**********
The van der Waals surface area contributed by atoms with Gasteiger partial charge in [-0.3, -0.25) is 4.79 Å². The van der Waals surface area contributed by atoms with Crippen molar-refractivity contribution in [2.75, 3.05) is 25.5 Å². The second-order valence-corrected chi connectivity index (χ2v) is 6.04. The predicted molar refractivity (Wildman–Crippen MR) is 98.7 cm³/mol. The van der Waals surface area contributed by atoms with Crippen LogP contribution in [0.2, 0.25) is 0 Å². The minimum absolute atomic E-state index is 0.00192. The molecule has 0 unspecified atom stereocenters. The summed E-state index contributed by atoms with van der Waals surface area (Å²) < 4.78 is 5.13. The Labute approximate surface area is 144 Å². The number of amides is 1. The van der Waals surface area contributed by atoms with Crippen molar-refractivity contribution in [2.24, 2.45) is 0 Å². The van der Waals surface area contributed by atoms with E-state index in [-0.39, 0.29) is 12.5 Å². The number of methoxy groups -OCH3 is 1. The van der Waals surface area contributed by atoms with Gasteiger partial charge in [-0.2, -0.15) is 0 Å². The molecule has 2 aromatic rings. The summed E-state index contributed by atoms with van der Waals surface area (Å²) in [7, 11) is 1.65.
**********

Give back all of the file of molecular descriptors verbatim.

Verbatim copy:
The van der Waals surface area contributed by atoms with Gasteiger partial charge in [-0.3, -0.25) is 4.79 Å². The van der Waals surface area contributed by atoms with Crippen molar-refractivity contribution in [2.75, 3.05) is 25.5 Å². The second-order valence-corrected chi connectivity index (χ2v) is 6.04. The predicted molar refractivity (Wildman–Crippen MR) is 98.7 cm³/mol. The van der Waals surface area contributed by atoms with Crippen LogP contribution in [0.2, 0.25) is 0 Å². The minimum absolute atomic E-state index is 0.00192. The molecule has 0 unspecified atom stereocenters. The summed E-state index contributed by atoms with van der Waals surface area (Å²) < 4.78 is 5.13. The Labute approximate surface area is 144 Å². The number of amides is 1. The van der Waals surface area contributed by atoms with Crippen molar-refractivity contribution in [2.24, 2.45) is 0 Å². The van der Waals surface area contributed by atoms with E-state index in [-0.39, 0.29) is 12.5 Å². The number of methoxy groups -OCH3 is 1. The van der Waals surface area contributed by atoms with Gasteiger partial charge in [-0.2, -0.15) is 0 Å². The molecule has 2 aromatic rings. The summed E-state index contributed by atoms with van der Waals surface area (Å²) in [7, 11) is 1.65.